On Friday, one Fool reader dropped me a note asking: "What is going on with defense stocks today?" I mean, it was a good day for stocks overall. The Dow Jones Industrial Average (INDEX: ^DJI) gained more than half a percent. But defense stocks? They went absolutely haywire.
L-3 Communications (Nasdaq: LLL ) rose a clean 1.5%, more than twice the average gain on the Dow. Boeing (NYSE: BA ) clocked a 1.6% gain. Textron (NYSE: TXT ) nearly 7%. Rockwell Collins (NYSE: COL ) , nearly 8%. What was going on?
As it turned out, the answer was as simple as ABC -- or rather, UTC: United Technologies Corp. (NYSE: UTX ) . As the day progressed, news began filtering out that UTC was revving up a major acquisition in the defense space, lining up bankers to back a $20 billion bid for ... somebody. And investors were laying odds on who the lucky winner of a UTC-led buyout would be.
Winners and losers
Sadly, many investors guessed wrong; UTC was not angling to buy any of the companies named above. After markets closed for the day, we learned UTC was really deep in negotiations to acquire rival aerospace components maker and fellow Boeing supplier Goodrich (NYSE: GR ) . As The Wall Street Journal confirmed over the weekend, Goodrich is at the top of UTC's shopping list, with price being the only remaining sticking point.
Once again, investors are laying odds. After bidding Goodrich shares up more than 7% Friday, arbitrageurs doubled down and added 16% more to the firm's market cap Monday -- and this might not be the end of it. Bloomberg reports that Goodrich shares that fetch $107 and change today could add another $15 before a deal is finalized. If they're right, this would give Goodrich a $15 billion market cap -- not too far off from the $20 billion warchest UTC was said to be filling out last week.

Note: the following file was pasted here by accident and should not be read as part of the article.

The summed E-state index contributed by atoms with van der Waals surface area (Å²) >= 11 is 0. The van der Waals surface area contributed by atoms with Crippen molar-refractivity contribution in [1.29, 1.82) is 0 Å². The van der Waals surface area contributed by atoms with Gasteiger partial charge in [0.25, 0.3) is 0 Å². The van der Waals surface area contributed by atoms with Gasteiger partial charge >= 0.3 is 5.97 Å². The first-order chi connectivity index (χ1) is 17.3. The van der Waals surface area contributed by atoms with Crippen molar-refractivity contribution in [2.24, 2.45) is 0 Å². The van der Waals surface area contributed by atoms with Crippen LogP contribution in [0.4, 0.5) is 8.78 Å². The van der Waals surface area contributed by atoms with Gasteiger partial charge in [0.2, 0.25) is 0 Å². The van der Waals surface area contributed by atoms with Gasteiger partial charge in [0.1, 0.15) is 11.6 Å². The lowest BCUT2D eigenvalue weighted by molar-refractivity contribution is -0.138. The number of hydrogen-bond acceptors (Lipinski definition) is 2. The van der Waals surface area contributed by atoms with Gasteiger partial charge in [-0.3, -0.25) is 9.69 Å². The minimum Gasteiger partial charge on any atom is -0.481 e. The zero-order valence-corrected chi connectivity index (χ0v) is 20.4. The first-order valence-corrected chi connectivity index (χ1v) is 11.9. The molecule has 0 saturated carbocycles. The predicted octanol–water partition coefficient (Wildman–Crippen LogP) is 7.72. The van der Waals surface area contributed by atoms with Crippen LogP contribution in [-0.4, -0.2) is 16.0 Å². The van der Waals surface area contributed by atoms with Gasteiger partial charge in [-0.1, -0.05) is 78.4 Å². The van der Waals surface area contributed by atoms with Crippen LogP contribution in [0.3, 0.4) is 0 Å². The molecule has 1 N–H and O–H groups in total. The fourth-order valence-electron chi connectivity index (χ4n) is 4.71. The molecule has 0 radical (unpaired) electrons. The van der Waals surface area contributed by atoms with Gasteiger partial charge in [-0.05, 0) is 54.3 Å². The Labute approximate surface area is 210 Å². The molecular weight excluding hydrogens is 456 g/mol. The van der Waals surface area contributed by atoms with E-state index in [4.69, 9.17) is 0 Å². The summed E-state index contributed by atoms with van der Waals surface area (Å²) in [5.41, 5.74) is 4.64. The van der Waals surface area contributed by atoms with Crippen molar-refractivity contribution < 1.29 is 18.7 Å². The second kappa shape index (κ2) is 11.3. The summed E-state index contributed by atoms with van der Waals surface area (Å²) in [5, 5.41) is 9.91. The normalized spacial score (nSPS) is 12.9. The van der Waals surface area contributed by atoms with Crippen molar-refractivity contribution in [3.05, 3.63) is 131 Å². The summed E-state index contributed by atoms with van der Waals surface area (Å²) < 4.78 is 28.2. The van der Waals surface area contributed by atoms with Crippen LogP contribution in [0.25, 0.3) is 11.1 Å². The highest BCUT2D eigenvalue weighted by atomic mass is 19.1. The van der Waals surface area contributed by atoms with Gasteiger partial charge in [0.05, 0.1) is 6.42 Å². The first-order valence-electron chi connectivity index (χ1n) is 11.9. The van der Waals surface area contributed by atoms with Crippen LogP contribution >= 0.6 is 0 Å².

The real loser
For UTC shareholders, though, I hope the news proves false -- because $15 billion is way too much to pay for Goodrich. At $15 billion in market cap, Goodrich shares would be selling for 22.4 times earnings. That's nearly 10 points more than UTC's own shares currently fetch, and a pretty premium to Goodrich's 14% long-term growth estimates as well. While I certainly understand the temptation to pay up for growth, in UTC's case, I have just three words of advice: Resist the temptation. Goodrich costs too much.
Will United Technologies ultimately pay up for Goodrich? And if not them, who else might UTC buy? Add it to your watchlist and find out.